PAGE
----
I was half-hearted if I will go scuba diving in Maldives. With diving rate that is almost double than what I usually pay for when diving in the Philippines, I almost backed out. After all, the underwater scenery is pretty much like the same in my home country, they say.
With its rich marine ecosystem, perfectly blue waters and ideal warm water temperature diveable all year round, the Maldives, without a doubt, is in the bucket list of every scuba divers in the other parts of the world. As a dive destination, the country boasts of the abundant tropical marine species – colorful corals, fishes, macro and huge species such as sharks, rays, turtles and other pelagic.
For me who frequent the various dive sites of the Philippines, I really didn’t know what to expect. What’s there that is not in the waters of the Philippines? What’s unique stuff down there to look forward to? Sharks? We have plenty! Rays, we have that too! Turtles, countless! Other pelagic? Name it! So why would I dive in the Maldives?
To be honest, there wasn’t a clear answer on my head. But for reason unknown, there was something in me that was very eager to dive on its water. Perhaps just for the sake of saying that I have dive Maldives. The been there, done that thing.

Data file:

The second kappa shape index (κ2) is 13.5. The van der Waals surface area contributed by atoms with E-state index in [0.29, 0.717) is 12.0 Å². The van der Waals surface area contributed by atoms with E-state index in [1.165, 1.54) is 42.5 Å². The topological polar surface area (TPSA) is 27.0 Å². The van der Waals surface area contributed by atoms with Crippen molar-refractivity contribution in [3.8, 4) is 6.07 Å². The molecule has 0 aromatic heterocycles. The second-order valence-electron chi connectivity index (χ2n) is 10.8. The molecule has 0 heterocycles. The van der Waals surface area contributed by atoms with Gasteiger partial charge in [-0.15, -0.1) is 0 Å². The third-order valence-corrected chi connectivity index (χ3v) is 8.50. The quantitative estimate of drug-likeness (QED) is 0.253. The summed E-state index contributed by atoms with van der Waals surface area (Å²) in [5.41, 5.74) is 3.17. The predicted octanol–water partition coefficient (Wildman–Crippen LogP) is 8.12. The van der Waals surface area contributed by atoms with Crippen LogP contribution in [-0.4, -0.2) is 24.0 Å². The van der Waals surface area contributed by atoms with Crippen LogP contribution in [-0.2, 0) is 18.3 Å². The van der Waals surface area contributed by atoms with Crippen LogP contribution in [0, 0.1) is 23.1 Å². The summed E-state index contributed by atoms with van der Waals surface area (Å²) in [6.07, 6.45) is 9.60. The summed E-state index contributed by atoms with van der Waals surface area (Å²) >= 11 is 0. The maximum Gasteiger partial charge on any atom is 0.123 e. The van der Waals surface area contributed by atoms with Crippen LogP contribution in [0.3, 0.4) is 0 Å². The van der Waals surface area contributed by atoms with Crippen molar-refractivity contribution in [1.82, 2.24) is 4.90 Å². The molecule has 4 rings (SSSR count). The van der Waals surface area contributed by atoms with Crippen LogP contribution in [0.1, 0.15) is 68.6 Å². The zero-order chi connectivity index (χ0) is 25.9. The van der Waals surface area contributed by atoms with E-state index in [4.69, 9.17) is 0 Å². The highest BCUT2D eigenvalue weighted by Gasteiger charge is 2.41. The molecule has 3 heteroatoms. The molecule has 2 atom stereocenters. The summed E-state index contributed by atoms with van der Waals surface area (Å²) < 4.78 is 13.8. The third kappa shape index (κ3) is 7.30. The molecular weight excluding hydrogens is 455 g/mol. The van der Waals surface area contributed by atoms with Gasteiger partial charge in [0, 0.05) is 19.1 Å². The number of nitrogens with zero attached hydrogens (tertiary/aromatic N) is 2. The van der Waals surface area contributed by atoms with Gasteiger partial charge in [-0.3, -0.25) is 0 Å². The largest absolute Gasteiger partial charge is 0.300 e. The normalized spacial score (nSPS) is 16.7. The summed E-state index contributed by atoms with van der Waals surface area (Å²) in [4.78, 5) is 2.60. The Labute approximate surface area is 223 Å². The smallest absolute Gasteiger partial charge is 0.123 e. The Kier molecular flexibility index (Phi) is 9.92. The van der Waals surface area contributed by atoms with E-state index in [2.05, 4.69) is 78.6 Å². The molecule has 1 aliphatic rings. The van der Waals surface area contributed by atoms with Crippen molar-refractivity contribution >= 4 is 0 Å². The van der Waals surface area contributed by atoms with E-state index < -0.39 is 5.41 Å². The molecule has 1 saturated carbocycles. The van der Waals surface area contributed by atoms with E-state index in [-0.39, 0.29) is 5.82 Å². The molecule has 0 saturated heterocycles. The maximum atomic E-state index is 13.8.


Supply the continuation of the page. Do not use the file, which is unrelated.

So I ended up confirming my dives with Maldives Passion. Two day dives in the water near Maafushi Island, in all hope that it is all worth the price.
On my last day in Maafushi Island, I showed up at the pier in the morning to meet Maldives’ Passion crew led by Jinah, our local dive guide. There were two of us diving with them that day, me and Andy, a British guy accompanied by his partner Emily. By half past eight in the morning, the dive boat left the pier and sailed northeast across the beautiful turquoise water towards Miyaru Faru for our first dive.
It was just a short ride to Miyaru Faru that we were already in the site after around 15 minutes. Miyaru is the local term for shark while faru is the local term for reef. In English, the site translates to Shark’s Reef which gives us a clue of what’s in there – reef sharks, eagle rays, manta rays and more!
Andy and I anxiously geared up then Jinah made a short briefing. When everybody was ready, we dived into the warm water of the Indian Ocean and slowly descended while drifting with the current. The first few minutes were dull and uneventful but I enjoyed the clear visibility and the wall on my right. The wall is decorated with huge sea fans, it reminded me of Tubbataha Reef. There were occasional pelagic and other tropical species similar in the waters of Philippines such as barracudas, snappers, wrasses, oversized puffers, triggerfish and the macro species like shrimps and nudis.
We drifted for a few more minutes until we reached the site with very strong current and there it was a struggle. We held onto some rocks and crawled slowly on the seabed at 21 meters deep. Then we heard a bang! It was Jinah and he was pointing to a school of eagle ray! Another bang for sharks! And more bangs followed for a more sharks and eagle rays! An orderly chaos followed as Jinah, Andy and I were treated to an amazing underwater show. I didn’t know where to look! Eagle rays here, sharks there! Woah! Sureal!